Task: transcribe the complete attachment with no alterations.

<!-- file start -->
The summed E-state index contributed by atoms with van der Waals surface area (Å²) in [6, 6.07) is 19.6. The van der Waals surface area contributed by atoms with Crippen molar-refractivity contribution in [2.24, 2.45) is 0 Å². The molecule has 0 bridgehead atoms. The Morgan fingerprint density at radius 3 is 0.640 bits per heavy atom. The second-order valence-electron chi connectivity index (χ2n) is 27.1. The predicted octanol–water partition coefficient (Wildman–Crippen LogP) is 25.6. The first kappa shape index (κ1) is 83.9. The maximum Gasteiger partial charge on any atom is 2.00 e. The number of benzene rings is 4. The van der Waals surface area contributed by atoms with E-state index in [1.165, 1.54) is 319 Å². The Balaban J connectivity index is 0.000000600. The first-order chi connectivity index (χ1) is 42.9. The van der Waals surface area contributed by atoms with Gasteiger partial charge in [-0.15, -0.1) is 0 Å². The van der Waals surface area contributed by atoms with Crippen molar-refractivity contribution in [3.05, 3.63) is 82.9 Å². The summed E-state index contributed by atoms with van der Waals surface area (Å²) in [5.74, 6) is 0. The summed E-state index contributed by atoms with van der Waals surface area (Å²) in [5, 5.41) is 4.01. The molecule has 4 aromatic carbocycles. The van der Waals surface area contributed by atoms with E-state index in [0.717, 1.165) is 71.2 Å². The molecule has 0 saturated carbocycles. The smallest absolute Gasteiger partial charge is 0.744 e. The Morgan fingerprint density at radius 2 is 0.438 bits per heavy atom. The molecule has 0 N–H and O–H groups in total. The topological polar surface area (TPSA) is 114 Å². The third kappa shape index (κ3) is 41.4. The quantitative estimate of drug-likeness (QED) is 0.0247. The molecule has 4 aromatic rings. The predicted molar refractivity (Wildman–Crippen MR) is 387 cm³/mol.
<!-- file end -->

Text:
The summed E-state index contributed by atoms with van der Waals surface area (Å²) in [6, 6.07) is 19.6. The van der Waals surface area contributed by atoms with Crippen molar-refractivity contribution in [2.24, 2.45) is 0 Å². The molecule has 0 bridgehead atoms. The Morgan fingerprint density at radius 3 is 0.640 bits per heavy atom. The second-order valence-electron chi connectivity index (χ2n) is 27.1. The predicted octanol–water partition coefficient (Wildman–Crippen LogP) is 25.6. The first kappa shape index (κ1) is 83.9. The maximum Gasteiger partial charge on any atom is 2.00 e. The number of benzene rings is 4. The van der Waals surface area contributed by atoms with E-state index in [1.165, 1.54) is 319 Å². The Balaban J connectivity index is 0.000000600. The first-order chi connectivity index (χ1) is 42.9. The van der Waals surface area contributed by atoms with Gasteiger partial charge in [-0.15, -0.1) is 0 Å². The van der Waals surface area contributed by atoms with Crippen molar-refractivity contribution in [3.05, 3.63) is 82.9 Å². The summed E-state index contributed by atoms with van der Waals surface area (Å²) in [5.74, 6) is 0. The summed E-state index contributed by atoms with van der Waals surface area (Å²) in [5, 5.41) is 4.01. The molecule has 4 aromatic carbocycles. The van der Waals surface area contributed by atoms with E-state index in [0.717, 1.165) is 71.2 Å². The molecule has 0 saturated carbocycles. The smallest absolute Gasteiger partial charge is 0.744 e. The Morgan fingerprint density at radius 2 is 0.438 bits per heavy atom. The molecule has 0 N–H and O–H groups in total. The topological polar surface area (TPSA) is 114 Å². The third kappa shape index (κ3) is 41.4. The quantitative estimate of drug-likeness (QED) is 0.0247. The molecule has 4 aromatic rings. The predicted molar refractivity (Wildman–Crippen MR) is 387 cm³/mol.